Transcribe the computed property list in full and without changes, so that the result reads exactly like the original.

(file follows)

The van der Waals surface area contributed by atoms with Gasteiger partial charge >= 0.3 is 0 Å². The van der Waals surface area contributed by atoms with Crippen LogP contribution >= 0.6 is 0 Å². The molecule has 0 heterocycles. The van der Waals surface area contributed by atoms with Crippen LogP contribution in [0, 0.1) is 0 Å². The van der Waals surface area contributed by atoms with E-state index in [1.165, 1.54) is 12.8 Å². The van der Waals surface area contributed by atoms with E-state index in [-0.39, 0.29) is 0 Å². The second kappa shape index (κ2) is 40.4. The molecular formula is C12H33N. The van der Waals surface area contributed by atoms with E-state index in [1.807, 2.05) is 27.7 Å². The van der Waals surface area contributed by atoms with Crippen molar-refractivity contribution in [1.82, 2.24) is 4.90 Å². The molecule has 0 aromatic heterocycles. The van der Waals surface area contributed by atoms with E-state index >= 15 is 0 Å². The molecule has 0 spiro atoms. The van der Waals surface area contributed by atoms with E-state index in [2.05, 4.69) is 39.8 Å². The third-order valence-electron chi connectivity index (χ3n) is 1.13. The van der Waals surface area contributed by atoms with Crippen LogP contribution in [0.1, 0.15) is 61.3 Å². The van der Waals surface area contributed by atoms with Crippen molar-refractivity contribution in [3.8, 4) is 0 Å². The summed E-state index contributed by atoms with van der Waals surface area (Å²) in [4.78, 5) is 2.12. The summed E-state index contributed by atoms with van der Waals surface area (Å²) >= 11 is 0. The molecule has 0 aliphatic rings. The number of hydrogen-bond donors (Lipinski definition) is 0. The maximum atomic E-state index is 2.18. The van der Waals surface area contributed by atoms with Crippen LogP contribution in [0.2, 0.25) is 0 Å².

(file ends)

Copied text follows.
The van der Waals surface area contributed by atoms with Gasteiger partial charge >= 0.3 is 0 Å². The van der Waals surface area contributed by atoms with Crippen LogP contribution >= 0.6 is 0 Å². The molecule has 0 heterocycles. The van der Waals surface area contributed by atoms with Crippen LogP contribution in [0, 0.1) is 0 Å². The van der Waals surface area contributed by atoms with E-state index in [1.165, 1.54) is 12.8 Å². The van der Waals surface area contributed by atoms with E-state index in [-0.39, 0.29) is 0 Å². The second kappa shape index (κ2) is 40.4. The molecular formula is C12H33N. The van der Waals surface area contributed by atoms with E-state index in [1.807, 2.05) is 27.7 Å². The van der Waals surface area contributed by atoms with Crippen molar-refractivity contribution in [1.82, 2.24) is 4.90 Å². The molecule has 0 aromatic heterocycles. The van der Waals surface area contributed by atoms with E-state index >= 15 is 0 Å². The molecule has 0 spiro atoms. The van der Waals surface area contributed by atoms with E-state index in [2.05, 4.69) is 39.8 Å². The third-order valence-electron chi connectivity index (χ3n) is 1.13. The van der Waals surface area contributed by atoms with Crippen LogP contribution in [0.1, 0.15) is 61.3 Å². The van der Waals surface area contributed by atoms with Crippen molar-refractivity contribution in [3.8, 4) is 0 Å². The summed E-state index contributed by atoms with van der Waals surface area (Å²) in [4.78, 5) is 2.12. The summed E-state index contributed by atoms with van der Waals surface area (Å²) >= 11 is 0. The molecule has 0 aliphatic rings. The number of hydrogen-bond donors (Lipinski definition) is 0. The maximum atomic E-state index is 2.18. The van der Waals surface area contributed by atoms with Crippen LogP contribution in [0.2, 0.25) is 0 Å².